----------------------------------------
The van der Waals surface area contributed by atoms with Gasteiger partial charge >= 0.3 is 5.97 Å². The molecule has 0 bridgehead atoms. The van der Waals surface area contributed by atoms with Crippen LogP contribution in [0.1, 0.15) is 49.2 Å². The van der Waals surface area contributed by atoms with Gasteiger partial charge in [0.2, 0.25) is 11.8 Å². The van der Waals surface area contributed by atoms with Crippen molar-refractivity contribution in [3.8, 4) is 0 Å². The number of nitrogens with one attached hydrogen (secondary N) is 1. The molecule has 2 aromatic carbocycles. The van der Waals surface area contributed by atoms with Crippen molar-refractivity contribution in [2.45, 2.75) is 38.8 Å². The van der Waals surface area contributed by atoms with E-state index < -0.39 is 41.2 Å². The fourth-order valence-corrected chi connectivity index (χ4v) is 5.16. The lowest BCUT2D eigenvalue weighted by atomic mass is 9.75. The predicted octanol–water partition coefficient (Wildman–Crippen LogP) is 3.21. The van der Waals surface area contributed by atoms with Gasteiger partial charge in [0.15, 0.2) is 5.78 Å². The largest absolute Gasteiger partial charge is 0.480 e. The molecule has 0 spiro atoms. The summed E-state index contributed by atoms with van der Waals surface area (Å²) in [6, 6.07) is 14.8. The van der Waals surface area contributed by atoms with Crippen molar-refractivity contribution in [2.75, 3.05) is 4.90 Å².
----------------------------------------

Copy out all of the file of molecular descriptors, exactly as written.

The van der Waals surface area contributed by atoms with Gasteiger partial charge >= 0.3 is 5.97 Å². The molecule has 0 bridgehead atoms. The van der Waals surface area contributed by atoms with Crippen LogP contribution in [0.1, 0.15) is 49.2 Å². The van der Waals surface area contributed by atoms with Gasteiger partial charge in [0.2, 0.25) is 11.8 Å². The van der Waals surface area contributed by atoms with Crippen molar-refractivity contribution in [3.8, 4) is 0 Å². The number of nitrogens with one attached hydrogen (secondary N) is 1. The molecule has 2 aromatic carbocycles. The van der Waals surface area contributed by atoms with Crippen molar-refractivity contribution in [2.45, 2.75) is 38.8 Å². The van der Waals surface area contributed by atoms with E-state index < -0.39 is 41.2 Å². The fourth-order valence-corrected chi connectivity index (χ4v) is 5.16. The lowest BCUT2D eigenvalue weighted by atomic mass is 9.75. The predicted octanol–water partition coefficient (Wildman–Crippen LogP) is 3.21. The van der Waals surface area contributed by atoms with Gasteiger partial charge in [0.15, 0.2) is 5.78 Å². The largest absolute Gasteiger partial charge is 0.480 e. The molecule has 0 spiro atoms. The summed E-state index contributed by atoms with van der Waals surface area (Å²) in [6, 6.07) is 14.8. The van der Waals surface area contributed by atoms with Crippen molar-refractivity contribution in [2.75, 3.05) is 4.90 Å².